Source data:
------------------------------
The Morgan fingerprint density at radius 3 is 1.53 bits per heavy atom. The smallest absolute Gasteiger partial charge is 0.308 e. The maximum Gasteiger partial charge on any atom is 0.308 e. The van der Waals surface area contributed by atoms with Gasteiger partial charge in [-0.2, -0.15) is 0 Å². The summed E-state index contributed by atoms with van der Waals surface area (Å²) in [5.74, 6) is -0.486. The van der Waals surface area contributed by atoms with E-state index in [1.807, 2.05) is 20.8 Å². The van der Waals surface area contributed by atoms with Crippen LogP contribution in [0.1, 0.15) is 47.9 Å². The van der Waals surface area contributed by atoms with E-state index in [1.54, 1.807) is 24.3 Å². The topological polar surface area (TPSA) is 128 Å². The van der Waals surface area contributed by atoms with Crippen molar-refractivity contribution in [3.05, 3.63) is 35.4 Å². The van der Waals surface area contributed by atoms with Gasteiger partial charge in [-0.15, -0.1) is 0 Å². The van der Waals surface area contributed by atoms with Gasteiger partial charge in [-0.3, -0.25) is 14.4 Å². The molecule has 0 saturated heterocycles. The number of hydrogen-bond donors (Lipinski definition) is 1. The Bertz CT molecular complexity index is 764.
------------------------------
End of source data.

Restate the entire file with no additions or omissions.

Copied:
The Morgan fingerprint density at radius 3 is 1.53 bits per heavy atom. The smallest absolute Gasteiger partial charge is 0.308 e. The maximum Gasteiger partial charge on any atom is 0.308 e. The van der Waals surface area contributed by atoms with Gasteiger partial charge in [-0.2, -0.15) is 0 Å². The summed E-state index contributed by atoms with van der Waals surface area (Å²) in [5.74, 6) is -0.486. The van der Waals surface area contributed by atoms with E-state index in [1.807, 2.05) is 20.8 Å². The van der Waals surface area contributed by atoms with Crippen LogP contribution in [0.1, 0.15) is 47.9 Å². The van der Waals surface area contributed by atoms with E-state index in [1.54, 1.807) is 24.3 Å². The topological polar surface area (TPSA) is 128 Å². The van der Waals surface area contributed by atoms with Crippen molar-refractivity contribution in [3.05, 3.63) is 35.4 Å². The van der Waals surface area contributed by atoms with Gasteiger partial charge in [-0.15, -0.1) is 0 Å². The van der Waals surface area contributed by atoms with Gasteiger partial charge in [-0.3, -0.25) is 14.4 Å². The molecule has 0 saturated heterocycles. The number of hydrogen-bond donors (Lipinski definition) is 1. The Bertz CT molecular complexity index is 764.